u.s. panel advises against routine prostate test. what is this story about? >> this is a little bit of a controversy that's been spinning around in the medical arenas for quite some time. the risk benefit ratio of the routine blood test men are accustomed to. now it is expected that's going to play out with the u.s. preventative task force. on tuesday it is expected that this force -- this is the same group that suggested changing the mammogram guidelines a couple of years ago. it is expected that they will issue new recommendations that the psa test men routinely take to check for prostate cancer may not be a good screening test at all and should not be routinely done and here's why. the concern is that the test could be elevated even with benign problems like inflammation or enlarged prostate and once you have the elevated test it leads you to a biopsy, unnecessary treatment. as we talk about economics it comes back to not hurting the patient, not spending undue money.
>> of course cancer is part of our lead story tonight. >> it sure is. >> cancer got steve jobs. all the king's horses and all the king's men. >> it's a humbling thing. one of the things we have to talk about in life that there is death. and no doubt that once steve jobs got his diagnosis he knew the inevitability of this yet he had a very rare form of the disease that occurs in only 5% of the 43,000 cases of pancreatic cancer that occur every year. he was treated with surgery, followed up with a liver transplant and he survived a little more than seven years which is way against the odds of other people. a lot of people would say it was great medical treatment and he had a passion for work. it was a shock even though it was expected. >> dr. nancy snyderman, thank you as always. >> you bet, brian. when we come back after a break, the woman whose words changed the american work place two decades ago. we'll show you what she had to say today.
we got a rare glimpse of congresswoman gabrielle giffords today. a smiling, happy congresswoman at a navy retirement ceremony in d.c. for her husband, former nasa astronaut mark kelly. this was hosted by vice president joe biden who at the ceremony called her an inspiration for all those with brain injuries. and anita hill was back in washington today, coming up on 20 years since those explosive hearings to confirm clarence thomas to the supreme court. the hearing sparked a huge public debate in this country and changed the rules of the american workplace forever. looking back on it today, she said her role in the hearings was worthwhile. >> i could not be happier than i am right now because i know that that testimony, no matter whatever anyone says, and no matter who sits on the bench today, i know that that
testimony was not in vain. >> professor anita hill today at georgetown in washington. and some more news on the economy tonight. mortgage rates have fallen to their lowest levels since modern records started in 1971. average 30-year mortgage rate fell to 3.94% this week. in the wake of the fed's new operation to buy longer term bonds pushing down the interest rate tied to mortgages. we also learned today that in the past ten years, home ownership rate in this country fell by the biggest margin since the great depression, a result of the collapse in the housing bubble. up next here tonight, the advice on life left behind for all of us from a real visionary.
finally here tonight we go back to 2005. steve jobs, a college dropout gave the commencement address at stanford. it was a year after he'd been diagnosed with the cancer that ultimately took his life and he talked about life in the speech that one writer later called the gettysburg address of commencement speeches. so we'll go out on steve jobs in his own words tonight. >> i was lucky. i found what i love to do early in life.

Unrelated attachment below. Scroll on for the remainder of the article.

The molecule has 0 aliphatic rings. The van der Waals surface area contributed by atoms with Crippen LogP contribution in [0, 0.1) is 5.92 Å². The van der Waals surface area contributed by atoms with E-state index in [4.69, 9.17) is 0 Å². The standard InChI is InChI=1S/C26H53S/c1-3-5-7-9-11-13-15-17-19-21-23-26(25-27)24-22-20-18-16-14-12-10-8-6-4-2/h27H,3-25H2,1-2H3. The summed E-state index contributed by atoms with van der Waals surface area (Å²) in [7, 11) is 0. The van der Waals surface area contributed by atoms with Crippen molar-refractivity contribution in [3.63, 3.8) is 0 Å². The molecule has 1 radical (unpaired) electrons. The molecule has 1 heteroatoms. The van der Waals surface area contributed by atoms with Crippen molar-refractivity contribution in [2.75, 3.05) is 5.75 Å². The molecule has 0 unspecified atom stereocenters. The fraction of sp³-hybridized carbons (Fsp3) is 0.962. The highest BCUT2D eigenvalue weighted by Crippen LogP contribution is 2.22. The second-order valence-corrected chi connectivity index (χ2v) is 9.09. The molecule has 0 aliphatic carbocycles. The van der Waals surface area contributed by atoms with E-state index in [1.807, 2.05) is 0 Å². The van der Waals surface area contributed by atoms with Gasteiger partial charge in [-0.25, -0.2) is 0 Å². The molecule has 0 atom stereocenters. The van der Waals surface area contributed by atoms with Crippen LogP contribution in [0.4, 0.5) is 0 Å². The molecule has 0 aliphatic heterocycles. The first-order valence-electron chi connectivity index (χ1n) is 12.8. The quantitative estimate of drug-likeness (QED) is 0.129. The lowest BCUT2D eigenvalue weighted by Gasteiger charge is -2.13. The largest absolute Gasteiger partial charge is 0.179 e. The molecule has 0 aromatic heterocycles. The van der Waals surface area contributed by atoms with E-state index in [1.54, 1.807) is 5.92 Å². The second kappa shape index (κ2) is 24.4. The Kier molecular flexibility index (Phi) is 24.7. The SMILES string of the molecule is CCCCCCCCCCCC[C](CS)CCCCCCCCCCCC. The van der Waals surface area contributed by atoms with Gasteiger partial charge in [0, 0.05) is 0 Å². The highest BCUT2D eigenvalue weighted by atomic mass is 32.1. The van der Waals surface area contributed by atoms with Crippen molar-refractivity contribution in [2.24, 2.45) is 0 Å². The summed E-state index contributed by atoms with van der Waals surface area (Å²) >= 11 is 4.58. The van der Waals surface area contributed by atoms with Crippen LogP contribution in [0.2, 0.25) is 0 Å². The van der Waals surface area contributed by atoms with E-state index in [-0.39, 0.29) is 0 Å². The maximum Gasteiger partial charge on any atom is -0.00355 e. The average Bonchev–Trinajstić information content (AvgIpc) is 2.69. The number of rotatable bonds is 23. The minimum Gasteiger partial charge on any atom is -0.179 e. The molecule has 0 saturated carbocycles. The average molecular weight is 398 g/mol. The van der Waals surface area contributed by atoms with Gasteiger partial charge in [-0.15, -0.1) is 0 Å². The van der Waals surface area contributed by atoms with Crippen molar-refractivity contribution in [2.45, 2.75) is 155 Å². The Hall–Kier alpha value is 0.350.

and in ten years apple had grown from just the two of us in a garage into a $2 billion company with over 4,000 employees. and then i got fired. what had been the focus of my entire adult life was gone. and it was devastating. i didn't see it then, but it turned out that getting fired from apple was the best thing that could have ever happened to me. the heaviness of being successful was replaced by the lightness of being a beginner again, less sure about everything. it freed me to enter one of the most creative periods of my life. i'm convinced that the only thing that kept me going is that i loved what i did. you've got to find what you love. as with all matters of the heart, you'll know when you find it. and like any great relationship, it just gets better and better as the years roll on. so keep looking. don't settle. [ applause ] >> about a year ago, i was diagnosed with cancer. my doctor advised me to go home and get my affairs in order
which is doctor's code for prepare to die. it means to try and tell your kids everything you thought you'd have the next ten years to tell them in just a few months. it means to make sure everything is buttoned up so it will be as easy as possible for your family. it means to say your good-byes. having lived through it, i can now say this to you with a bit more certainty than when death was a useful but purely intellectual concept. no one wants to die. even people who want to go to heaven don't want to die to get there. [ laughter ] >> and yet death is the destination we all share. remembering that you are going to die is the best way i know to avoid the trap of thinking you have something to lose. you are already naked. there is no reason not to follow your heart. your time is limited. so don't waste it living someone else's life. >> he lived six more years, among the most productive in human history. that's our broadcast for this thursday night. thank you for being here with
us. i'm brian williams. we hope to see you right back here tomorrow evening. we hope to see you right back here tomorrow evening. good night. -- captions by vitac -- www.vitac.com right now at 6:00, were there warning signs? new information about the suspect and the deadly shooting spree in the south bay. what he apparently did the days before the shooting. good evening. thanks for joining us on this thursday. good evening. i'm raj mathai. he